A Gut Feeling That I Had To Leave
I started living and working abroad when I was 25 years old because of a gut feeling that I had. Actually, it was more like gut pain. I was two weeks out from finishing my seven-year undergraduate degree when I started to experience a stabbing sensation in my stomach. It was a Wednesday night and I was teaching back to back yoga classes at a busy downtown studio in Toronto, Canada. I chalked up the pain to stress and the dried figs I’d eaten before going into the hot room. I was so fixated on finishing university that I honestly believed I could just go home and sleep it off. When the pain started to get worse around 1am, I biked myself to the hospital hoping it was perhaps gas that could be fixed with a little exercise. As it turned out, my gut was really inflamed and the doctors told me it was severe enough to warrant abdominal surgery. Looking back, I think that the cause of this flare up was probably due to the fact that I was full-time in university, working 60+ hours a week, was in a demanding relationship, and slept no more than four hours a night.
Literally overnight, my entire life changed.
I couldn’t work because the incision points from my surgery needed to heal and my main jam was teaching yoga in a hot room—essentially a bacterial breeding ground. Massage was out of the question as I was forbidden from doing any heavy lifting. Not to mention the fact that I was also too exhausted to do much more than sit on my partner’s couch and play video games. My thesis project—a post-apocalyptic children’s puppet show—never came to life nor did it end up in the graduate exhibition. Instead, I did a PowerPoint of my final work and graduated with none of the glory that I had spent seven years anticipating. I was literally and figuratively gutted.
With all the extra time I suddenly had to think about things, I realized that I no longer wanted to be living the life that I had. Earlier that year, I had signed up for a yoga retreat in Bali as a graduation gift to myself. Having already committed to that, I decided that Bali was as good a place as any to begin my life as a traveler. So, over the next six months, I would break up with my partner, liquidate most of my possessions, and get on a one way flight to the other side of the world.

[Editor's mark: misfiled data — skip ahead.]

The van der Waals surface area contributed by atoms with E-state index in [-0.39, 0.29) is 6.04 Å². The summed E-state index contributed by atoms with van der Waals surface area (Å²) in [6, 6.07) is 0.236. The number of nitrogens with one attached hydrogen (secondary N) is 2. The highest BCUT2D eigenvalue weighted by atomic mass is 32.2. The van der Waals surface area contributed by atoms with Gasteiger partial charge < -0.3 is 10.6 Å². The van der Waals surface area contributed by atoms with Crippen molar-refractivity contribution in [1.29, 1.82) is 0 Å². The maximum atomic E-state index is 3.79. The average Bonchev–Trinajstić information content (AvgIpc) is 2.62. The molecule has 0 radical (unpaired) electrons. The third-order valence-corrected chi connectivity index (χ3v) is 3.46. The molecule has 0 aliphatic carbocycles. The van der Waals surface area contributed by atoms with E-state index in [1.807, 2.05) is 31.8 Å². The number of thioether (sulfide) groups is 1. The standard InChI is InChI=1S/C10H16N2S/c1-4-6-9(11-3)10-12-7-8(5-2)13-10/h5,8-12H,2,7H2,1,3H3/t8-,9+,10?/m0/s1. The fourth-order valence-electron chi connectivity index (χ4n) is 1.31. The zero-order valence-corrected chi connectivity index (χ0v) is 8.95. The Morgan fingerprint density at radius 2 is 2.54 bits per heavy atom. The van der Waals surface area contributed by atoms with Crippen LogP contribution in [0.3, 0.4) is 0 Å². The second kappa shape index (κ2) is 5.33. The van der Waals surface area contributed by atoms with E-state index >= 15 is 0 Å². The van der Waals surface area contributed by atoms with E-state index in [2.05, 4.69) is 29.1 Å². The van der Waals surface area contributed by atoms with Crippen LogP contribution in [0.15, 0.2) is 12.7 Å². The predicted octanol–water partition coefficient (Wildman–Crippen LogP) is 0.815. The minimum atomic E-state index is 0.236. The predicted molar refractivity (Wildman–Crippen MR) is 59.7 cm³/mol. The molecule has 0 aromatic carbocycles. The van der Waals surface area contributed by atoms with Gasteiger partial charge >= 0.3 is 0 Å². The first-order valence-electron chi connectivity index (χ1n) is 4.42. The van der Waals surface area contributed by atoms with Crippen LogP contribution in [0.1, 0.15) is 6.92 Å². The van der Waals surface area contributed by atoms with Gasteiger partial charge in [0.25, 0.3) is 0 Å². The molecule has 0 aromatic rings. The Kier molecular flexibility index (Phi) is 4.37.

I told everyone that I was leaving for seven years and, for all intents and purposes, I meant it.
So began my life as a nomad.
Desa Seni where I did my yoga retreat.
All The Different Ways I Made Money, But First Some Chill Time And A Really Long Walk
I spent a month in Bali doing yoga and learning to surf. Then I flew to New Zealand where I walked for three months from the top of the North Island to the bottom on the Te Araroa Trail. I hitchhiked, camped in the bush, lived with farmers and otherwise tramped 20-30km a day with a 30kg pack on my back. When I got tired of walking, I went to the South Island. There, I lived at the Lost Gypsy Gallery where I spent three months running on the beach, surfing in freezing cold water and otherwise hanging out with an eclectic group of artists and musicians. When the gallery closed for the season and temperatures started to drop, I flew to Brisbane, Australia to look for warmer weather and a way to replenish my almost empty bank account.
Views from my time on the Te Araroa Trail and the entrance to the Lost Gypsy Gallery
Becoming A Stripper
When I arrived in Brisbane, I decided that I wasn’t interested in some shitty backpacker job that would barely help me scrape by. I needed to pay off my credit card and wasn’t about to head back to the safety and security of my homeland. I also didn’t know anyone and figured that now would be the perfect time to try something out that I’d never done before.
So I became a stripper. I danced at a club called Love & Rockets and my stage name was Pepper.
In the three months that I worked as an adult entertainer, I learned that not all strip clubs are created equal. Mine had a dress code for both dancers and patrons and an all female management team. Despite the fact that we got fully naked and could do what’s called “open leg work,” there was no mouth contact, kissing or touching of private parts. There were women of every shape and size, and they were all smart and savvy salespeople. I made anywhere from nothing to $800/night cash. And, if I’m being totally honest with you, being a stripper felt a lot like being a yoga teacher—people just wanted to be touched and validated. When I was a yoga teacher, I was a therapist in stretchy pants; when I was a stripper, I was a therapist in lingerie. It’s the same job.
Seven Different Jobs in Australia
Marketing, Massage, and Beekeeping
While I didn’t mind being a stripper, in the end, I quit because going to bed at 5am became too much of a drain. I would work three nights a week and it would take me four days just to feel human again. So, I switched gears and got a job doing marketing for a CrossFit box.